server run much faster.  See supservers(8) for more

       lock   As previously mentioned, this file is used to indi-
              cate  that  the  collection  should be locked while
              upgrades are in progress.  All  file  servers  will
              try  to  get  shared  access  to the lock file with

              If a log file exists in the  collection  directory,
              the  file  server  will  append  the  last  time an
              upgrade was successfully completed,  the  time  the
              last  upgrade started and finished, and the name of
              the host requesting the upgrade.

       It should be noted that sup allows several different named
       collections  to  use  the  same  base directory.  Separate
       encryption, remote host access, and file  lists  are  used
       for each collection, since these files reside in subdirec-
       tories <basedir>/sup/<coll.name>.

       The list file is a text file  with  one  command  on  each
       line.   Each  command  contains  a keyword and a number of
       operands separated by spaces.  All filenames in  the  list
       file  are  evaluated on the repository machine relative to
       the host's base directory, or prefix directory if  one  is
       specified,  and  on your machine with respect to the base,
       or prefix, directory for the client.  The filenames  below
       (except exec-command) may all include wild-cards and meta-
       characters as used by csh(1) including *,  ?,  [...],  and
       {...}.  The commands are:

       upgrade filename ...
              The  specified  file(s)  (or  directories)  will be
              included in the list of files to be upgraded.  If a
              directory  name  is  given, it recursively includes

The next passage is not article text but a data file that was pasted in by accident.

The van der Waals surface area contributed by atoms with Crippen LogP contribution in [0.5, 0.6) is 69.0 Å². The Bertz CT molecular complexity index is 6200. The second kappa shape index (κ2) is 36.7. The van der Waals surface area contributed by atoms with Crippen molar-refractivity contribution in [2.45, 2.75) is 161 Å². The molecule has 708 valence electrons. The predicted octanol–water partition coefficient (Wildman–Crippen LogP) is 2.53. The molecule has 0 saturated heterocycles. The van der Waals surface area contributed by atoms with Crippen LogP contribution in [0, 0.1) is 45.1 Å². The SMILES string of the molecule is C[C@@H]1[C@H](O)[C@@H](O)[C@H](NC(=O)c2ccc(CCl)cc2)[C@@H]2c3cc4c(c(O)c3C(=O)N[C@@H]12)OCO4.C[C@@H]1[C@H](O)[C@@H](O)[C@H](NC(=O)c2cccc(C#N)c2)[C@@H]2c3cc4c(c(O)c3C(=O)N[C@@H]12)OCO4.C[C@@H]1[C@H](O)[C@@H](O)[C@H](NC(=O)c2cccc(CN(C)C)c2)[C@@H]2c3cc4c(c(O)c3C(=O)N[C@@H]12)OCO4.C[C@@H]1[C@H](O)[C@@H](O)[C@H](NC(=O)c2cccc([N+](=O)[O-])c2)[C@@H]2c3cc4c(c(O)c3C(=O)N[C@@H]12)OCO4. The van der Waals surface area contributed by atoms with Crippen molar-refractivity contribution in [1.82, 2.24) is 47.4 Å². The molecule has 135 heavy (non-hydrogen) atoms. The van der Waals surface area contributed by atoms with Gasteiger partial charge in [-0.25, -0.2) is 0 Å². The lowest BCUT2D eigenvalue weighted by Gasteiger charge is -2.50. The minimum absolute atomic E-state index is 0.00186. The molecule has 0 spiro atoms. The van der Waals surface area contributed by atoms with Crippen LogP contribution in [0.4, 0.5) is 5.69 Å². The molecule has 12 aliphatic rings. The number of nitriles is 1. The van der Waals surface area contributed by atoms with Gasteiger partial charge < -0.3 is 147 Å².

all subdirectories and files within that directory.

       always filename ...
              The  always command is identical to upgrade, except
              that omit and omitany commands do not affect  file-
              names specified with the always command.

       omit filename ...
              The  specified  file(s)  (or  directories)  will be
              excluded from the list of  files  to  be  upgraded.
              For  example, by specifying upgrade /usr/vision and
              omit /usr/vision/exp, the generated list  of  files
              would  include  all  subdirectories  and  files  of

                             02/08/92                           8

SUP(1)                                                     SUP(1)

              /usr/vision except /usr/vision/exp (and its  subdi-
              rectories and files).

       omitany pattern ...
              The  specified  patterns  are  compared against the
              files in the upgrade list.  If a  pattern  matches,
              the file is omitted.  The omitany command currently
              supports  all  wild-card  patterns  except   {...}.
              Also,  the  pattern must match the entire filename,
              so a leading */, or a trailing /*, may be necessary
              in the pattern.

       backup filename ...
              The  specified  file(s)  are  marked for backup; if
              they are upgraded and the client has specified  the
              backup option in the corresponding line of the sup-
              file,  then  backup  copies  will  be  created   as
              described above.  Directories may not be specified,
              and no  recursive  filename  construction  is  per-
              formed;  you must specify the names of the specific
              files to be backed up before upgrading.

       noaccount filename ...
              The accounting information of the specified file(s)
              will  not be preserved by sup.  Accounting informa-
              tion consists of the owner, group, mode  and  modi-
              fied time of a file.

       symlink filename ...
              The specified file(s) are to be treated as symbolic